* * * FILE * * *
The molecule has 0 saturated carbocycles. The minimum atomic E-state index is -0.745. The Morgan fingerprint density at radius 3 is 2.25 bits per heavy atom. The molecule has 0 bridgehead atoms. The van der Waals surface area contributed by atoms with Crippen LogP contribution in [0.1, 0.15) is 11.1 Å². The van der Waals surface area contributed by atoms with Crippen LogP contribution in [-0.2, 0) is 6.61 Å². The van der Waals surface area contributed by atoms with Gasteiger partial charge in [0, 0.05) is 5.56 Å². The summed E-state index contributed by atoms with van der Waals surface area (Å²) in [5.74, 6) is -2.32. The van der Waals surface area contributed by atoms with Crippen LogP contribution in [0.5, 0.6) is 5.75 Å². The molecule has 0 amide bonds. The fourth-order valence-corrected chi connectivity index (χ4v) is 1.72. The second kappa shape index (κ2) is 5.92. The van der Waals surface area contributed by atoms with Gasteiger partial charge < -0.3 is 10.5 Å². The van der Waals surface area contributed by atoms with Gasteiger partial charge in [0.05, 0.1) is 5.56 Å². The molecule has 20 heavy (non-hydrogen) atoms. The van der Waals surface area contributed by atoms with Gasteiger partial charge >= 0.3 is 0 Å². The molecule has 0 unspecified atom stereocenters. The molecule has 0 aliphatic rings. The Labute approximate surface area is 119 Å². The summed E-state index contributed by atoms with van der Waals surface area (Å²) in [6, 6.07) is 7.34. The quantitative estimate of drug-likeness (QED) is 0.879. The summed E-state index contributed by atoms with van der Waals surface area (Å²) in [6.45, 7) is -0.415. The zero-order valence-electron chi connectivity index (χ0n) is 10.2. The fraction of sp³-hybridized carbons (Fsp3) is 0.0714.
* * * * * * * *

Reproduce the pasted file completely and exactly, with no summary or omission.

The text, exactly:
The molecule has 0 saturated carbocycles. The minimum atomic E-state index is -0.745. The Morgan fingerprint density at radius 3 is 2.25 bits per heavy atom. The molecule has 0 bridgehead atoms. The van der Waals surface area contributed by atoms with Crippen LogP contribution in [0.1, 0.15) is 11.1 Å². The van der Waals surface area contributed by atoms with Crippen LogP contribution in [-0.2, 0) is 6.61 Å². The van der Waals surface area contributed by atoms with Gasteiger partial charge in [0, 0.05) is 5.56 Å². The summed E-state index contributed by atoms with van der Waals surface area (Å²) in [5.74, 6) is -2.32. The van der Waals surface area contributed by atoms with Crippen LogP contribution in [0.5, 0.6) is 5.75 Å². The molecule has 0 amide bonds. The fourth-order valence-corrected chi connectivity index (χ4v) is 1.72. The second kappa shape index (κ2) is 5.92. The van der Waals surface area contributed by atoms with Gasteiger partial charge < -0.3 is 10.5 Å². The van der Waals surface area contributed by atoms with Gasteiger partial charge in [0.05, 0.1) is 5.56 Å². The molecule has 20 heavy (non-hydrogen) atoms. The van der Waals surface area contributed by atoms with Gasteiger partial charge >= 0.3 is 0 Å². The molecule has 0 unspecified atom stereocenters. The molecule has 0 aliphatic rings. The Labute approximate surface area is 119 Å². The summed E-state index contributed by atoms with van der Waals surface area (Å²) in [6, 6.07) is 7.34. The quantitative estimate of drug-likeness (QED) is 0.879. The summed E-state index contributed by atoms with van der Waals surface area (Å²) in [6.45, 7) is -0.415. The zero-order valence-electron chi connectivity index (χ0n) is 10.2. The fraction of sp³-hybridized carbons (Fsp3) is 0.0714.